The fishing industry has responded by waging an all-out war on sharks. Since the fins are so valuable, fishermen haul sharks on board, slice off the fins, and throw the sharks overboard to bleed to death, like poachers kill rhinoceroses just to take their horns. Up to 70 million sharks die this ignominious death every year, carnage equally inhumane and ecologically unsustainable. And because it's extremely difficult to identify a shark species by the fins alone, fishermen get away with slaughtering the most vulnerable sharks, from the fearsome great white shark to the harmless filter-feeding basking shark.
Big predator fish like sharks have suffered huge losses from fishing since the 1950s, when the commercial fleet became fully mechanized after World War II. But just as with the depleted populations of sea turtles brought to light by Jeremy Jackson only in the late 1990s, we've been late to notice sharks' dwindling numbers. As late as 1954, two top academics published a book called The Inexhaustible Sea that echoed Huxley's perennial optimism that the oceans were simply too large for humanity to ever empty of life. And yet the late Ransom Myers and his colleague Boris Worm showed in a landmark study in 2003 that many big predator fish--like tuna, swordfish, marlin, cod, flounder, and halibut--had been reduced to less than 10 percent of their 1950 numbers. And as we've seen, by 1950, many of those fish had already been suffering from intense fishing pressure for some time.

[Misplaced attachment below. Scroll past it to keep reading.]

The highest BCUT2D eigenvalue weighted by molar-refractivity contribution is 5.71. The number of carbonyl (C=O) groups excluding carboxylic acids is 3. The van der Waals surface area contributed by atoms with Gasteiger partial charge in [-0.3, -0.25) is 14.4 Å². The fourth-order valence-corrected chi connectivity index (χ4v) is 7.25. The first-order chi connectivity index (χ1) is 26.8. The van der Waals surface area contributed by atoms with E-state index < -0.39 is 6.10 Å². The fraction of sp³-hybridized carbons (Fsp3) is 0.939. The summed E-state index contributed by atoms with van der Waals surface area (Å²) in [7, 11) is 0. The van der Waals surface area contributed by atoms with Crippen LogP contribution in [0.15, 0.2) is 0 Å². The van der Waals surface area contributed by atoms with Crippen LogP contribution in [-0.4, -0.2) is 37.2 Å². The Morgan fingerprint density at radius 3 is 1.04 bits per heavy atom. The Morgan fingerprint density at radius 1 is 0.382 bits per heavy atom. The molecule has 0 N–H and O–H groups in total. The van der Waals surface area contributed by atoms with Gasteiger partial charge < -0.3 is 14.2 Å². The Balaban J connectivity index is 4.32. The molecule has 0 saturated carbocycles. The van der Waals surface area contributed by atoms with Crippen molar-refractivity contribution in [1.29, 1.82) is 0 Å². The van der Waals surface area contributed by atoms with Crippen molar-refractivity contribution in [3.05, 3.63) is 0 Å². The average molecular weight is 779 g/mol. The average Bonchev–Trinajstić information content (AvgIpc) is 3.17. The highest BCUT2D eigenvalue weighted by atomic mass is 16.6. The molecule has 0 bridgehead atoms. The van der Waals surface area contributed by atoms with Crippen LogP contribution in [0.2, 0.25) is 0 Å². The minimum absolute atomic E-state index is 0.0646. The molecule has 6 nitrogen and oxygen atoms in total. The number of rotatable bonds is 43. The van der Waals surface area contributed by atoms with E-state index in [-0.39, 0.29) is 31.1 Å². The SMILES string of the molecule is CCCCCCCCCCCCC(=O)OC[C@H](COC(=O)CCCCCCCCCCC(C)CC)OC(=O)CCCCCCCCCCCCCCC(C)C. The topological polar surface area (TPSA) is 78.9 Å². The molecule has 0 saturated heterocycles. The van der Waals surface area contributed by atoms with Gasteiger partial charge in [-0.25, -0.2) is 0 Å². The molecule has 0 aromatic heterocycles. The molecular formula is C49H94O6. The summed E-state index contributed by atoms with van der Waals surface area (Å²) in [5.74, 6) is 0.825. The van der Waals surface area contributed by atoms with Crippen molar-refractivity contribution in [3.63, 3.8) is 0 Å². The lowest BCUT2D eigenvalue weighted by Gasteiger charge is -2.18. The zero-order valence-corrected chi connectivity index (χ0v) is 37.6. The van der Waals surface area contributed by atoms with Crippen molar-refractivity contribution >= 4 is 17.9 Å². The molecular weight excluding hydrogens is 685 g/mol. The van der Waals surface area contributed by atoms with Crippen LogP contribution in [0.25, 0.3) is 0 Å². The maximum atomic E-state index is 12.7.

One reason we didn't notice the world's failing fisheries was because it was disguised for years in the official data. If you looked at United Nations figures for global fish catch in the 1990s, it showed a steady increase every year for the entirety of its data set. But Daniel Pauly and Reg Watson, fisheries scientists at the University of British Columbia, were skeptical. China, one of the world's behemoths when it comes to seafood consumption, was consistently reporting jumps in catch every year since the 1980s--a claim that flew in the face of on-the-water reports of diminishing catches. So Pauly and Watson redid the data in 2001, correcting China's overinflated claims and accounting for vast natural fluctuations in the world's biggest fisheries in South America. With the data corrected, the statistics suddenly showed a different story: Global fish catch was not rising. It wasn't even holding steady. Instead, it had peaked in the late 1980s at about 90 million tons and has been in jagged decline ever since, even though we were searching for the most obscure fish in the deepest recesses of the oceans with megaships like the Atlantic Dawn.
There's another reason we haven't noticed the creeping desertification of the once-vibrant seas. We simply fail to remember. Pauly coined the term shifting baseline syndrome in 1995 to describe our collective amnesia when it comes to what constitutes healthy oceans. It's a syndrome with a long pedigree. John Smith, accustomed to the smaller fish common in England's North Sea as a result of centuries of overfishing, showed it with his amazement at the massive codfish abundant in New England's healthy waters.
The concept of shifting baselines was adeptly demonstrated by a doctoral student's project in 2009. Loren McClenachan from the University of California's Scripps Institution of Oceanography pored over hundreds of photos of trophy fish caught in Key West over the last half century. The photographs showed the biggest catches of the day, like groupers, sharks, and sawfish, hung on a wooden dockside rack. In the 1950s photos, huge fish competed for space on the rack, draped one over another. By the 1980s, the fish were small enough to be displayed in nicely contained rows. And by the 2000s, the trophy fish of the day were barely bigger than what you might find in a well-stocked koi pond. Yet today's recreational fishers tacking their best catches to the board and posing for pictures feel just as proud as their predecessors.